Five hundred women from Atlanta and beyond meet at the Hyatt Hotel for Celebrations, now the biggest fundraiser for the Atlanta Masjid. In her royal dress, Sister Amira proclaims to the crowd of sisters in delightful, majestic garments of various hues and expressions both modest and striking at once,

“You are royalty, you are the vicegerent of Al-Malik (The King of Kings). Dignity of dress therefore is required. Hesitate not! Seize the opportunity to be recognized as a believing woman.

“We are trendsetters. Europeans have copied Islamic design. We have influenced the garment industry to the point that Islamic style is in. Head wear is in. What we have been doing for years is now vogue.”

Third Memory, July 1992 - Before my senior year of high school, I finally embrace the scarf on my own after my mother has been encouraging me to wear it for the last four years. And I make the choice not when it is easiest and most convenient--that is, during the school year where I attend Warith Deen Mohammed High--but during a summer program at Clark Atlanta University. My mother seizes the opportunity to make me feel beautiful in my scarf. I recall it vividly. After a quick trip to the material store, she brings to my dorm room scarves of every color you can imagine--pink, purple, white, navy, yellow, red, black, and sky blue--in material easy to wrap the way the women in my community have long rocked it.

Fourth Memory, July 1992 or 1993 - On a hot afternoon in July, a congregation of nearly 100 Muslims stand on the parking lot of the Atlanta Masjid of Al-Islam to view a press conference in response to “Women of the Veil,” a 12-page report featured in The Atlanta Journal Constitution. Although no members of the invited press attend the conference, the five African American Muslim women panelists--including a pediatrician, a computer analyst, and a school principal--express their dissatisfaction with the manner in which the Atlanta newspaper covered Islam and Muslim women in the Middle East.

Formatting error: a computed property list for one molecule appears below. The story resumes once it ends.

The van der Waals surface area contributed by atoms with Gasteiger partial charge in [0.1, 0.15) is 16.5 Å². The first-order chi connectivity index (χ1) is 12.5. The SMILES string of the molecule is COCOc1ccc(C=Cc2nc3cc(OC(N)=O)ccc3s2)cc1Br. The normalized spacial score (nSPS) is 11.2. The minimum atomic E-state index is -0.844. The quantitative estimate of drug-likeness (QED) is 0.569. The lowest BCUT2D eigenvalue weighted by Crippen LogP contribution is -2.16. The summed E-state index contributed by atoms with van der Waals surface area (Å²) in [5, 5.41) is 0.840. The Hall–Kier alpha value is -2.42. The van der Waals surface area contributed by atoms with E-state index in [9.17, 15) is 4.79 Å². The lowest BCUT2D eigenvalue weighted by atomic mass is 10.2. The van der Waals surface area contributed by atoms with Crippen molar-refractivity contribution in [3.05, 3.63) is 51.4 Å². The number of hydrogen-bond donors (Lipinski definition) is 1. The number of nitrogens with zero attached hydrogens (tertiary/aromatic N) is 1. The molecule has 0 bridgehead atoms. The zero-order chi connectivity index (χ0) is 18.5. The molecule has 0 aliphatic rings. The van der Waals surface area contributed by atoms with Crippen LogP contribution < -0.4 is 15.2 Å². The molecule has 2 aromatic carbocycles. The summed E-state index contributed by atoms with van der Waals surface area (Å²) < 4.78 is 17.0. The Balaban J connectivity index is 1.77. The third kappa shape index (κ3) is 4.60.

And so when I watch the Deen Squad video, not only do I feel sentiments like those of Joi and Ayisha--Where are the Black Hijabis?-- but also I feel indebted to the women of my mother’s generation. I feel called to write their stories once again.

Always, I carry deep respect and recognition for our Black Muslim Mamas, even on the day I took my highly anticipated picture with Ibtihaj Muhammad. After my picture with her, I took one with her mother, Sister Denise. We all know that it was her mother, always conscious of God and modesty, who spotted girls fencing in a schoolyard and directed Ibtihaj to the sport that would make her famous and us proud.

September 2016

How I would love to post my picture with Sister Denise except that she requested that I not share it on social media. And that’s how our Black Muslim Mamas be rockin’ it: always humble so their daughters can shine. My Mama, yo’ Muslim Mama, Ibtihaj’s Mama, our modern day Hagars.

I could go on. Of course Deen Squad's video evoked gratitude for my spiritual Mama Tayyibah Taylor, the first to make us Cover Girls via her creation Azizah Magazine. But I’ll stop here, and since we are celebrating Women’s History Month, I'll end with an excerpt from my book Women of the Nation: Between Black Protest and Sunni Islam, co-authored by Dawn-Marie Gibson.